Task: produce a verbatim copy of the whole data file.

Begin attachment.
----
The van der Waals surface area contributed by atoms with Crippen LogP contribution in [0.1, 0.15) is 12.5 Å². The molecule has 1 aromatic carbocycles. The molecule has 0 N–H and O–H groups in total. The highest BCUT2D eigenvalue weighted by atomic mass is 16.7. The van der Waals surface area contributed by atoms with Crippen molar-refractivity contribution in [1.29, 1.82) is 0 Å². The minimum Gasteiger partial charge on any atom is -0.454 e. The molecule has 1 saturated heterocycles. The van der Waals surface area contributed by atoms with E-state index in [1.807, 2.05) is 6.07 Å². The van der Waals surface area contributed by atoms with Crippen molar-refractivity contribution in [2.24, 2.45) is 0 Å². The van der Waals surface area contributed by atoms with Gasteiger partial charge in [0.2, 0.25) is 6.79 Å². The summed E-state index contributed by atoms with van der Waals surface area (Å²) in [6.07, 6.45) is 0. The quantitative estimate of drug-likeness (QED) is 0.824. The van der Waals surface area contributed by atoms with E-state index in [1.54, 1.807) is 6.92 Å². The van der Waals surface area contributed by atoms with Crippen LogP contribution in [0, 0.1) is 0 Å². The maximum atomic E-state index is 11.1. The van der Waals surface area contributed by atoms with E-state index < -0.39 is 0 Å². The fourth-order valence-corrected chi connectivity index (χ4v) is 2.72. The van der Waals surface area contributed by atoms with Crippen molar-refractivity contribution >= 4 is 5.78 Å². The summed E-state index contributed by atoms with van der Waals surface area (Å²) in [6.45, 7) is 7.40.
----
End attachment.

The van der Waals surface area contributed by atoms with Crippen LogP contribution in [0.1, 0.15) is 12.5 Å². The molecule has 1 aromatic carbocycles. The molecule has 0 N–H and O–H groups in total. The highest BCUT2D eigenvalue weighted by atomic mass is 16.7. The van der Waals surface area contributed by atoms with Crippen molar-refractivity contribution in [1.29, 1.82) is 0 Å². The minimum Gasteiger partial charge on any atom is -0.454 e. The molecule has 1 saturated heterocycles. The van der Waals surface area contributed by atoms with E-state index in [1.807, 2.05) is 6.07 Å². The van der Waals surface area contributed by atoms with Crippen molar-refractivity contribution in [2.24, 2.45) is 0 Å². The van der Waals surface area contributed by atoms with Gasteiger partial charge in [0.2, 0.25) is 6.79 Å². The summed E-state index contributed by atoms with van der Waals surface area (Å²) in [6.07, 6.45) is 0. The quantitative estimate of drug-likeness (QED) is 0.824. The van der Waals surface area contributed by atoms with E-state index in [1.54, 1.807) is 6.92 Å². The van der Waals surface area contributed by atoms with Crippen LogP contribution in [0, 0.1) is 0 Å². The maximum atomic E-state index is 11.1. The van der Waals surface area contributed by atoms with E-state index < -0.39 is 0 Å². The fourth-order valence-corrected chi connectivity index (χ4v) is 2.72. The van der Waals surface area contributed by atoms with Crippen molar-refractivity contribution >= 4 is 5.78 Å². The summed E-state index contributed by atoms with van der Waals surface area (Å²) in [6.45, 7) is 7.40.